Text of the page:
That’s How the Consortia Crumble

On Monday, PARCC released the cost of its tests—and right on cue, another state, Georgia, dropped out of the testing consortia. This is a disaster.

At this point, I won’t be surprised if we end up with 20 or more different testing systems in 2014–15. So much for commonness, so much for comparability. Rigor and alignment with tough standards are likely the next to fall.

There will be plenty of time for postmortems, and there will be plenty of blame to go around. But what I find most frustrating is that those backing common assessments seem to have unforgivably underestimated how difficult it would be to undo decades of state policy and practice on tests. This strikes me as technocratic hubris at its very worst: We have a solution to the problem; simply apply it and all will work out.

Six months ago today, foreshadowing Georgia’s press release, a simple blogger warned that this was not the case:

Holding the consortia together is going to be tough sledding, as there are multiple centrifugal forces that will try to pull them apart: disagreements over cut scores, new political leadership in the states, possible cost overruns, problems with technology, and, probably most powerful of all, inertia—the fact that states have generally run their own standards-and-assessments regimes without much external meddling….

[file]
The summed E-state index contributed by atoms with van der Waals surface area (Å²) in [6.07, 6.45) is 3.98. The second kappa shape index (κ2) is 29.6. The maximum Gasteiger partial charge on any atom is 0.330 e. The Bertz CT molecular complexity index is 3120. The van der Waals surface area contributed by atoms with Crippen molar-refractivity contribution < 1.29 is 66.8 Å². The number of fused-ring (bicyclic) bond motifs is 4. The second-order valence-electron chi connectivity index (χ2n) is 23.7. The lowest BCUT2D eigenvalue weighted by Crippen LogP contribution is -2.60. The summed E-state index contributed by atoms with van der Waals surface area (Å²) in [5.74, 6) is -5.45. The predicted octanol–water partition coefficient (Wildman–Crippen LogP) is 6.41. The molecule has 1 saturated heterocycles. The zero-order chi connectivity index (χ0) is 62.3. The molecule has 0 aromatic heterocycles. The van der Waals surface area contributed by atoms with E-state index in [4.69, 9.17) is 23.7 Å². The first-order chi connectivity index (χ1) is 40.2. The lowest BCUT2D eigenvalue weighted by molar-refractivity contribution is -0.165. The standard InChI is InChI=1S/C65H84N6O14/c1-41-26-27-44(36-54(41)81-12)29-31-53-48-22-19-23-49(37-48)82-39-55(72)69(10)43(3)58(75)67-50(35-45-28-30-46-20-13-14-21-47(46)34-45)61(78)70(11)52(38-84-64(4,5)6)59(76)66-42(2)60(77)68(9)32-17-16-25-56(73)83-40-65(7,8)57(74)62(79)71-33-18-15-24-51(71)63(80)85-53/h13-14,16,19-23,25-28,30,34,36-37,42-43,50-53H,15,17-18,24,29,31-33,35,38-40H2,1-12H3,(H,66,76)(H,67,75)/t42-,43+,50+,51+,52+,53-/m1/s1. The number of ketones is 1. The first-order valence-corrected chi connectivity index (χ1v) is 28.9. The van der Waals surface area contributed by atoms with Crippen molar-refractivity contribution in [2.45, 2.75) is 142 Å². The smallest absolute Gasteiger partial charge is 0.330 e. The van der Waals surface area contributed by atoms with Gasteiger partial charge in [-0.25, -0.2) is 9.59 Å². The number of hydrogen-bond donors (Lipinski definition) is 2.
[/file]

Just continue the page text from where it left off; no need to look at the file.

The costs—political, practical, financial, and otherwise—are about to hit. I think that the chickens will come home to roost when states have to budget for the first time for the costs of the consortia. That’s not far away, and it will force them to do some calculations about whether the upsides of being a member of PARCC or SBAC outweigh the downsides.

I’m not predicting anything dire yet. But fast forward to a year from now.

There will be lots of governors and state chiefs in office who ascended after CCSS was adopted and will therefore feel less loyalty to it. They will be aware that the new standards are tougher, that their teacher education programs aren’t adequately preparing graduates for this shift, and that professional development programs aren’t up to snuff.

They’ll be told that their schools’ test scores are about to fall off a cliff and that huge numbers of teachers, thanks to new evaluation systems, are about to be rated as ineffective.

Then they’ll be told, “Oh, by the way, please cut a big state check to pay for this wonderful new reality.”

I can’t help but wonder: If some dude blogging from a coffee shop could see this coming, why in the world didn’t Common Core’s and common assessments’ powerful, well-staffed, and deep-pocketed backers get ahead of this?

-Andy Smarick

This blog entry first appeared on the Fordham Institute’s Flypaper blog.

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